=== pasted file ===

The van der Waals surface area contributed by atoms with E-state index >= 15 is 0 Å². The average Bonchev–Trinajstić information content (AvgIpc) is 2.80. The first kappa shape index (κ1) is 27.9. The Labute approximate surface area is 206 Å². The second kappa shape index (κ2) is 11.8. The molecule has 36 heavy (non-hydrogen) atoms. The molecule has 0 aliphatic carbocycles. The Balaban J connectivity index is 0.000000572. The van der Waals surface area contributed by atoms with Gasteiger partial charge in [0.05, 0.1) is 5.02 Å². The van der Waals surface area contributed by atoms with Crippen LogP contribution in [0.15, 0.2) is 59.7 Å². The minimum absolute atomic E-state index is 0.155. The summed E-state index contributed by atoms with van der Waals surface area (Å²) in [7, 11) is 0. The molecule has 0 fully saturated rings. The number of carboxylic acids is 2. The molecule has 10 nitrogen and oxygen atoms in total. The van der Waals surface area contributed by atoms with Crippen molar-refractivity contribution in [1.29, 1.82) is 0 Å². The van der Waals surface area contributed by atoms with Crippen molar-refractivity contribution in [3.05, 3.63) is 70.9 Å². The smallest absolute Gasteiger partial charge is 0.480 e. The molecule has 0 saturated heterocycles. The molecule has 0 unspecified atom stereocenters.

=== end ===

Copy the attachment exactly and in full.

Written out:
The van der Waals surface area contributed by atoms with E-state index >= 15 is 0 Å². The average Bonchev–Trinajstić information content (AvgIpc) is 2.80. The first kappa shape index (κ1) is 27.9. The Labute approximate surface area is 206 Å². The second kappa shape index (κ2) is 11.8. The molecule has 36 heavy (non-hydrogen) atoms. The molecule has 0 aliphatic carbocycles. The Balaban J connectivity index is 0.000000572. The van der Waals surface area contributed by atoms with Gasteiger partial charge in [0.05, 0.1) is 5.02 Å². The van der Waals surface area contributed by atoms with Crippen LogP contribution in [0.15, 0.2) is 59.7 Å². The minimum absolute atomic E-state index is 0.155. The summed E-state index contributed by atoms with van der Waals surface area (Å²) in [7, 11) is 0. The molecule has 0 fully saturated rings. The number of carboxylic acids is 2. The molecule has 10 nitrogen and oxygen atoms in total. The van der Waals surface area contributed by atoms with Crippen molar-refractivity contribution in [1.29, 1.82) is 0 Å². The van der Waals surface area contributed by atoms with Crippen molar-refractivity contribution in [3.05, 3.63) is 70.9 Å². The smallest absolute Gasteiger partial charge is 0.480 e. The molecule has 0 saturated heterocycles. The molecule has 0 unspecified atom stereocenters.